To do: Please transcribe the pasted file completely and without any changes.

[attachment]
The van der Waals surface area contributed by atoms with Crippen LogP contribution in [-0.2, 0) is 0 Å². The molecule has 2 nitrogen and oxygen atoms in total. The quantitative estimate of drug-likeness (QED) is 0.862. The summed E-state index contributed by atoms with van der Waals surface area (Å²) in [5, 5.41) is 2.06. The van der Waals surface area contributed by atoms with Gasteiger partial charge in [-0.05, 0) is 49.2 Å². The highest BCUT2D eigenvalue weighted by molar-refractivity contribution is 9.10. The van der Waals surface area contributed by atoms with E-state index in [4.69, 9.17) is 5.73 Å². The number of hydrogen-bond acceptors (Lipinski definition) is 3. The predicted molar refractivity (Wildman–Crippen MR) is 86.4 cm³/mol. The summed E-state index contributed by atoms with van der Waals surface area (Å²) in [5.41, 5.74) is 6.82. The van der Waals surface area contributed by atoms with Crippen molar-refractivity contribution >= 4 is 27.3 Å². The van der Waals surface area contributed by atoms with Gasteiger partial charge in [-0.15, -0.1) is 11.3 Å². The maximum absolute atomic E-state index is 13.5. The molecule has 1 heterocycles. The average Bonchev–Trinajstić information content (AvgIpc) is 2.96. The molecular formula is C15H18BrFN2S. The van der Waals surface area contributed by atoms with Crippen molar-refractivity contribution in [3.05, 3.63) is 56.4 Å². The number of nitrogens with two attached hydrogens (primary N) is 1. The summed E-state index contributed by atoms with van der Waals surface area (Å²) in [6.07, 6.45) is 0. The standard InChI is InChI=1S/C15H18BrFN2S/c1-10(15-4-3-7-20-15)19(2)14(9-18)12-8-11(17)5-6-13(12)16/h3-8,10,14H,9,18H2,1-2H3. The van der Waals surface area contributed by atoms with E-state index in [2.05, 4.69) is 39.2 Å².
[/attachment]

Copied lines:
The van der Waals surface area contributed by atoms with Crippen LogP contribution in [-0.2, 0) is 0 Å². The molecule has 2 nitrogen and oxygen atoms in total. The quantitative estimate of drug-likeness (QED) is 0.862. The summed E-state index contributed by atoms with van der Waals surface area (Å²) in [5, 5.41) is 2.06. The van der Waals surface area contributed by atoms with Gasteiger partial charge in [-0.05, 0) is 49.2 Å². The highest BCUT2D eigenvalue weighted by molar-refractivity contribution is 9.10. The van der Waals surface area contributed by atoms with E-state index in [4.69, 9.17) is 5.73 Å². The number of hydrogen-bond acceptors (Lipinski definition) is 3. The predicted molar refractivity (Wildman–Crippen MR) is 86.4 cm³/mol. The summed E-state index contributed by atoms with van der Waals surface area (Å²) in [5.41, 5.74) is 6.82. The van der Waals surface area contributed by atoms with Crippen molar-refractivity contribution >= 4 is 27.3 Å². The van der Waals surface area contributed by atoms with Gasteiger partial charge in [-0.15, -0.1) is 11.3 Å². The maximum absolute atomic E-state index is 13.5. The molecule has 1 heterocycles. The average Bonchev–Trinajstić information content (AvgIpc) is 2.96. The molecular formula is C15H18BrFN2S. The van der Waals surface area contributed by atoms with Crippen molar-refractivity contribution in [3.05, 3.63) is 56.4 Å². The number of nitrogens with two attached hydrogens (primary N) is 1. The summed E-state index contributed by atoms with van der Waals surface area (Å²) in [6.07, 6.45) is 0. The standard InChI is InChI=1S/C15H18BrFN2S/c1-10(15-4-3-7-20-15)19(2)14(9-18)12-8-11(17)5-6-13(12)16/h3-8,10,14H,9,18H2,1-2H3. The van der Waals surface area contributed by atoms with E-state index in [2.05, 4.69) is 39.2 Å².